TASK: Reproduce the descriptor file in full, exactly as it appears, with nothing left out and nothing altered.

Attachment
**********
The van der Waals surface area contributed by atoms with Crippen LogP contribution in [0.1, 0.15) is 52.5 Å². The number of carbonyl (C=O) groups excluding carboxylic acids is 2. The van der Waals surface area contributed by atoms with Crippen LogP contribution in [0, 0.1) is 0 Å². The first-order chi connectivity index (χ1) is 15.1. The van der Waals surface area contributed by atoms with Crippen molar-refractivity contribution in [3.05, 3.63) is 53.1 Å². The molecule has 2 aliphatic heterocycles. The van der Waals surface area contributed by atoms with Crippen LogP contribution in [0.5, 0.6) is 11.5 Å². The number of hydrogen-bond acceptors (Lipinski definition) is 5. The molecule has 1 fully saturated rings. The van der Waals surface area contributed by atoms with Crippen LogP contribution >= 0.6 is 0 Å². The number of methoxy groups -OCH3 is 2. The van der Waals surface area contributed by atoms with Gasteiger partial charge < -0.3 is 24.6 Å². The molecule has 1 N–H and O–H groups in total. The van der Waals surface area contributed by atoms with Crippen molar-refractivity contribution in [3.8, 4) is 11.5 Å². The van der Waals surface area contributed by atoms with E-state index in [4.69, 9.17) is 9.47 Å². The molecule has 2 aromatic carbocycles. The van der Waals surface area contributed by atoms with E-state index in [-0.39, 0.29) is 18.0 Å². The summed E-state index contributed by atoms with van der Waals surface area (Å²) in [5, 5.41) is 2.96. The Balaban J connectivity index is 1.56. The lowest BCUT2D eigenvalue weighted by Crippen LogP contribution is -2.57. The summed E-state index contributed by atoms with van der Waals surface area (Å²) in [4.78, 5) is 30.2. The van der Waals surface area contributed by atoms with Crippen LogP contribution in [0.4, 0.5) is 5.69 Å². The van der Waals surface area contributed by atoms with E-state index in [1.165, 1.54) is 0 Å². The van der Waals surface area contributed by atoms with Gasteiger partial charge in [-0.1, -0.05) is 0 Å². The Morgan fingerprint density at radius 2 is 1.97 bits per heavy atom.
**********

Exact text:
The van der Waals surface area contributed by atoms with Crippen LogP contribution in [0.1, 0.15) is 52.5 Å². The number of carbonyl (C=O) groups excluding carboxylic acids is 2. The van der Waals surface area contributed by atoms with Crippen LogP contribution in [0, 0.1) is 0 Å². The first-order chi connectivity index (χ1) is 15.1. The van der Waals surface area contributed by atoms with Crippen molar-refractivity contribution in [3.05, 3.63) is 53.1 Å². The molecule has 2 aliphatic heterocycles. The van der Waals surface area contributed by atoms with Crippen LogP contribution in [0.5, 0.6) is 11.5 Å². The number of hydrogen-bond acceptors (Lipinski definition) is 5. The molecule has 1 fully saturated rings. The van der Waals surface area contributed by atoms with Crippen LogP contribution >= 0.6 is 0 Å². The number of methoxy groups -OCH3 is 2. The van der Waals surface area contributed by atoms with Gasteiger partial charge < -0.3 is 24.6 Å². The molecule has 1 N–H and O–H groups in total. The van der Waals surface area contributed by atoms with Crippen molar-refractivity contribution in [3.8, 4) is 11.5 Å². The van der Waals surface area contributed by atoms with E-state index in [4.69, 9.17) is 9.47 Å². The molecule has 2 aromatic carbocycles. The van der Waals surface area contributed by atoms with E-state index in [-0.39, 0.29) is 18.0 Å². The summed E-state index contributed by atoms with van der Waals surface area (Å²) in [5, 5.41) is 2.96. The Balaban J connectivity index is 1.56. The lowest BCUT2D eigenvalue weighted by Crippen LogP contribution is -2.57. The summed E-state index contributed by atoms with van der Waals surface area (Å²) in [4.78, 5) is 30.2. The van der Waals surface area contributed by atoms with Crippen LogP contribution in [0.4, 0.5) is 5.69 Å². The van der Waals surface area contributed by atoms with E-state index in [1.165, 1.54) is 0 Å². The van der Waals surface area contributed by atoms with Gasteiger partial charge in [-0.1, -0.05) is 0 Å². The Morgan fingerprint density at radius 2 is 1.97 bits per heavy atom.